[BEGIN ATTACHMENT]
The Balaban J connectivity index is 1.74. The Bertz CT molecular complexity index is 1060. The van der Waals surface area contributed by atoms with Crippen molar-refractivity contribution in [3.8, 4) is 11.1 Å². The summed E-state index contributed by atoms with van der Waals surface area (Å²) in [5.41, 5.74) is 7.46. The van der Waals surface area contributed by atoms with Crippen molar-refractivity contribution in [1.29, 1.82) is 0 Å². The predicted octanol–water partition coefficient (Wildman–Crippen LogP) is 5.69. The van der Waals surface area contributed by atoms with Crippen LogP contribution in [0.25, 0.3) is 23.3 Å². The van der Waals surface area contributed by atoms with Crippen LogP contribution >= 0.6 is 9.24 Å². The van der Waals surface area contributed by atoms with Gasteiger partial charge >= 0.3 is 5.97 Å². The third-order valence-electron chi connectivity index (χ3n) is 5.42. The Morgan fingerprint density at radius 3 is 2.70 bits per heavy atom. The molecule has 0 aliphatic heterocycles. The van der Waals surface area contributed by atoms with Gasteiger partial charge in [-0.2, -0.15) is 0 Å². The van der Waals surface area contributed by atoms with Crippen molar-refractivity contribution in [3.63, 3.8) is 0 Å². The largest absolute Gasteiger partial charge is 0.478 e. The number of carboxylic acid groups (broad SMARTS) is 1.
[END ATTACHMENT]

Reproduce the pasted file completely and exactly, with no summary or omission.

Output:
The Balaban J connectivity index is 1.74. The Bertz CT molecular complexity index is 1060. The van der Waals surface area contributed by atoms with Crippen molar-refractivity contribution in [3.8, 4) is 11.1 Å². The summed E-state index contributed by atoms with van der Waals surface area (Å²) in [5.41, 5.74) is 7.46. The van der Waals surface area contributed by atoms with Crippen molar-refractivity contribution in [1.29, 1.82) is 0 Å². The predicted octanol–water partition coefficient (Wildman–Crippen LogP) is 5.69. The van der Waals surface area contributed by atoms with Crippen LogP contribution in [0.25, 0.3) is 23.3 Å². The van der Waals surface area contributed by atoms with Crippen LogP contribution >= 0.6 is 9.24 Å². The van der Waals surface area contributed by atoms with Gasteiger partial charge >= 0.3 is 5.97 Å². The third-order valence-electron chi connectivity index (χ3n) is 5.42. The Morgan fingerprint density at radius 3 is 2.70 bits per heavy atom. The molecule has 0 aliphatic heterocycles. The van der Waals surface area contributed by atoms with Gasteiger partial charge in [-0.2, -0.15) is 0 Å². The van der Waals surface area contributed by atoms with Crippen molar-refractivity contribution in [3.63, 3.8) is 0 Å². The largest absolute Gasteiger partial charge is 0.478 e. The number of carboxylic acid groups (broad SMARTS) is 1.